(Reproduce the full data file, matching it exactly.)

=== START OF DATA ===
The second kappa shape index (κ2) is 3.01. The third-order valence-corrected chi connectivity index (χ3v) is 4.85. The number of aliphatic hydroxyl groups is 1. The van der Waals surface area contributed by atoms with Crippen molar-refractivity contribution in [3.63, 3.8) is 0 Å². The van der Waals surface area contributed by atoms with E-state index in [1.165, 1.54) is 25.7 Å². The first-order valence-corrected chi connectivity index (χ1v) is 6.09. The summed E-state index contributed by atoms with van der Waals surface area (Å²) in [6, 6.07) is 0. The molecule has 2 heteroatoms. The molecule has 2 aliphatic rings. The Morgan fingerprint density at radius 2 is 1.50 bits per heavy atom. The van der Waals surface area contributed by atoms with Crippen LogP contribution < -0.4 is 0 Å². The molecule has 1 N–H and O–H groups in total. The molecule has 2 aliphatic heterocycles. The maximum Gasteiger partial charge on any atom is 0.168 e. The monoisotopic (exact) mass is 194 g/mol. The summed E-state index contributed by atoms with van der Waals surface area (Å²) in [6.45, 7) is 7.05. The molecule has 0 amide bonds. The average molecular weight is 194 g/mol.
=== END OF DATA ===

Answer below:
The second kappa shape index (κ2) is 3.01. The third-order valence-corrected chi connectivity index (χ3v) is 4.85. The number of aliphatic hydroxyl groups is 1. The van der Waals surface area contributed by atoms with Crippen molar-refractivity contribution in [3.63, 3.8) is 0 Å². The van der Waals surface area contributed by atoms with E-state index in [1.165, 1.54) is 25.7 Å². The first-order valence-corrected chi connectivity index (χ1v) is 6.09. The summed E-state index contributed by atoms with van der Waals surface area (Å²) in [6, 6.07) is 0. The molecule has 2 heteroatoms. The molecule has 2 aliphatic rings. The Morgan fingerprint density at radius 2 is 1.50 bits per heavy atom. The van der Waals surface area contributed by atoms with Crippen LogP contribution < -0.4 is 0 Å². The molecule has 1 N–H and O–H groups in total. The molecule has 2 aliphatic heterocycles. The maximum Gasteiger partial charge on any atom is 0.168 e. The monoisotopic (exact) mass is 194 g/mol. The summed E-state index contributed by atoms with van der Waals surface area (Å²) in [6.45, 7) is 7.05. The molecule has 0 amide bonds. The average molecular weight is 194 g/mol.